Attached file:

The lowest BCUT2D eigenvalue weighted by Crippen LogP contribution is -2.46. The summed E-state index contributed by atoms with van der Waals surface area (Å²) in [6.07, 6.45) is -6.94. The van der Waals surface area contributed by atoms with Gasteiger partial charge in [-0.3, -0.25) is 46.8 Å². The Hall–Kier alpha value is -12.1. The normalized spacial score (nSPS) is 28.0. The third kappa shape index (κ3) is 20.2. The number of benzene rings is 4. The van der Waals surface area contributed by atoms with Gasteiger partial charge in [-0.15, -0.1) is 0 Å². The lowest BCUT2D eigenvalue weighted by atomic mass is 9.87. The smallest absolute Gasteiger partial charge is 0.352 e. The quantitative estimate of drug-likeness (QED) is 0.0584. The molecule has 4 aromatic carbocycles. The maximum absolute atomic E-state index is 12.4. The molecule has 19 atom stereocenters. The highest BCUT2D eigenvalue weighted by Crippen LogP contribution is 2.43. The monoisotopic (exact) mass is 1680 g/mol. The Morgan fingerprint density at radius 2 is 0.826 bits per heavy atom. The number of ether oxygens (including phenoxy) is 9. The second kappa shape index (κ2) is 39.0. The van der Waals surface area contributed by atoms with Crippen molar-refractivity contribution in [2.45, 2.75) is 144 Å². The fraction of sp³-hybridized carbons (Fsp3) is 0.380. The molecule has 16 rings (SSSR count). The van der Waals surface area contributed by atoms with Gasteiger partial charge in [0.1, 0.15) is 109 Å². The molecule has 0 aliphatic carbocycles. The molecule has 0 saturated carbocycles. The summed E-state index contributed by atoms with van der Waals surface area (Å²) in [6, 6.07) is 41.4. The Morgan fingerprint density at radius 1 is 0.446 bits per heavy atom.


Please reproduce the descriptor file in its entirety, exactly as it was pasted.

The lowest BCUT2D eigenvalue weighted by Crippen LogP contribution is -2.46. The summed E-state index contributed by atoms with van der Waals surface area (Å²) in [6.07, 6.45) is -6.94. The van der Waals surface area contributed by atoms with Gasteiger partial charge in [-0.3, -0.25) is 46.8 Å². The Hall–Kier alpha value is -12.1. The normalized spacial score (nSPS) is 28.0. The third kappa shape index (κ3) is 20.2. The number of benzene rings is 4. The van der Waals surface area contributed by atoms with Gasteiger partial charge in [-0.15, -0.1) is 0 Å². The lowest BCUT2D eigenvalue weighted by atomic mass is 9.87. The smallest absolute Gasteiger partial charge is 0.352 e. The quantitative estimate of drug-likeness (QED) is 0.0584. The molecule has 4 aromatic carbocycles. The maximum absolute atomic E-state index is 12.4. The molecule has 19 atom stereocenters. The highest BCUT2D eigenvalue weighted by Crippen LogP contribution is 2.43. The monoisotopic (exact) mass is 1680 g/mol. The Morgan fingerprint density at radius 2 is 0.826 bits per heavy atom. The number of ether oxygens (including phenoxy) is 9. The second kappa shape index (κ2) is 39.0. The van der Waals surface area contributed by atoms with Crippen molar-refractivity contribution in [2.45, 2.75) is 144 Å². The fraction of sp³-hybridized carbons (Fsp3) is 0.380. The molecule has 16 rings (SSSR count). The van der Waals surface area contributed by atoms with Gasteiger partial charge in [0.1, 0.15) is 109 Å². The molecule has 0 aliphatic carbocycles. The molecule has 0 saturated carbocycles. The summed E-state index contributed by atoms with van der Waals surface area (Å²) in [6, 6.07) is 41.4. The Morgan fingerprint density at radius 1 is 0.446 bits per heavy atom.